When the left-wing Ethiopian government known as The Derg, collapsed in 1991 and Mengistu fled across the border to Kenya it was Zimbabwean leader Robert Mugabe who stepped up and offered him exile.
Mugabe — who was paying back a favor after Mengistu allowed Mugabe's ZANLA guerrillas to train in Ethiopia in the 1970s — fell from power in November last year and there have been questions asked about what it would mean for Mengistu, who is now 81.
Negasi Tesfaye, a political observer in Addis Ababa, said opinion was divided in Ethiopia about Mengistu.
"We still have a lot of victims who lost loved ones to the Mengistu regime and have still not given up on justice. There's slim hope because of Zimbabwe's new president protecting Mengistu and his family members in Harare," Mr. Tesfaye told Sputnik.
Power Struggle in Zimbabwe
But critics say Mnangagwa himself has a shady past and many members of Zimbabwe's Ndebele tribe accuse him of being behind the Gukurahundi massacres in 1983, when supporters of the opposition ZAPU party and their military wing, ZIPRA, were wiped out by government forces.
Andy Tsege, a British citizen and one of my constituents, has finally been pardoned after four years on death row in Ethiopia.— Jeremy Corbyn (@jeremycorbyn) 26 May 2018
I hope Andy will be released from prison, brought home and reunited with his three children as soon as possible. https://t.co/EdYcQYTWjF
"Mnangagwa is probably protecting him because he offers the military and the Zimbabwean government consulting services on how to maintain power by any means," Mr. Tesfaye told Sputnik.
The Derg took power in 1974, ousting Emperor Haile Selassie and imposing a strict socialist regime, which was backed by the Soviet Union.
Mengistu Was Author Of The Red Terror
In 1977 during the Red Terror (Qey Shibir) thousands of political opponents of The Derg were massacred. Estimates of the number killed vary from 30,000 to 750,000 and most were ironically fellow leftists, mainly supporters of the Ethiopian People's Revolutionary Party, not to be confused with the Ethiopian People's Revolutionary Democratic Front (EPRDF) which currently rules Ethiopia.
"There are Derg remnants here who would like to bring back the Mengistu regime and overthrow the current EPRDF government," Mr. Tesfaye told Sputnik.
"It's a very polarizing subject. There are two extreme points of view. I don't think you will find many Ethiopians and Eritreans who are neutral on the issue," he told Sputnik.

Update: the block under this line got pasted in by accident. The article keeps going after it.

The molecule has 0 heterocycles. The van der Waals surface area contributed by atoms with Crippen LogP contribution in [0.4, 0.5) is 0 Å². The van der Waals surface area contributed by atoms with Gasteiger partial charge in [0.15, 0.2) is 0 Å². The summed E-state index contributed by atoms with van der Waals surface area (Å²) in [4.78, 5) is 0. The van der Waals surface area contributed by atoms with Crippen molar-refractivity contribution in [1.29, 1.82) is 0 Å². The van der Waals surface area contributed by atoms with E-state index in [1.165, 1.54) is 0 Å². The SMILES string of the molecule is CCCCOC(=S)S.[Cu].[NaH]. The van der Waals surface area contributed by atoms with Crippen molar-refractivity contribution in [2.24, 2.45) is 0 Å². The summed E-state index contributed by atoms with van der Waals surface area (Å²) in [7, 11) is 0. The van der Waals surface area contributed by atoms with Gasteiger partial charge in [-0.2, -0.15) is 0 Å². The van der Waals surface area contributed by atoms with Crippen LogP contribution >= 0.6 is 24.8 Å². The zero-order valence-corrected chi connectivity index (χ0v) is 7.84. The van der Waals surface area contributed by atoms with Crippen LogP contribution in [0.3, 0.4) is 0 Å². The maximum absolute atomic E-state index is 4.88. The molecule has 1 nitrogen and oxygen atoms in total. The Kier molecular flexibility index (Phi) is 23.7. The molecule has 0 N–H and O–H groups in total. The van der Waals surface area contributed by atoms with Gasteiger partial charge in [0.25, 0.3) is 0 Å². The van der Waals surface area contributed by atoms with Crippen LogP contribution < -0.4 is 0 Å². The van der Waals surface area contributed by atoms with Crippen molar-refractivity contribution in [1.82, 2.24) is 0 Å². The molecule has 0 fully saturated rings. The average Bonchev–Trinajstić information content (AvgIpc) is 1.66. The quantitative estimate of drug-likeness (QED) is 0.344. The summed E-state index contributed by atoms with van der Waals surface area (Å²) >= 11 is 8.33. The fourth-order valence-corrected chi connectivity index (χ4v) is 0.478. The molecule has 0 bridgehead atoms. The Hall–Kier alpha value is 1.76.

"Ethiopia has been trying to extradite him ever since Mugabe resigned, though I don't know if the Ethiopian government has made a formal extradition request," Mr. Tesfaye told Sputnik.
Mugabe gave Mengistu a residency permit when he arrived in 1991 while Mengistu was sentenced to life in prison in absentia by an Ethiopian court. Ethiopia formally requested his extradition in 2006 but Zimbabwe refused.
Mengistu, and Haile Selassie before him, had managed to hold together Ethiopia as a nation but in the 1980s ethnic nationalist rebel movements in the northern provinces of Eritrea and Tigray rose up against domination by Addis Ababa.
Ethiopia's population.— The Spectator Index (@spectatorindex) 27 May 2018
1950: 18.4 million
2020: 101 million (projected)
(United Nations) pic.twitter.com/kdyAUFYAng
Ethiopia's Political Mosaic Of Tribes
Ethiopia is a mosaic of tribes with the largest being the Amhara and the Oromos.
"To a large extent the military is still dominated by Tigrayans but the EPRDF is being reformed to give the Oromos more autonomy and control. The Amharas are still sidelined by this marriage of convenience. Tigrayans cannot the rule majority forever by themselves so they need the help of the Oromos," Mr. Tesfaye told Sputnik.
He said the EPRDF were helped by the fact that the Ethiopian economy is doing well.
"The economy is booming, especially construction and real estate, and manufacturing is hot right now," Mr. Tesfaye told Sputnik.
The views and opinions expressed by Negasi Tesfaye are those of the expert and do not necessarily reflect those of Sputnik.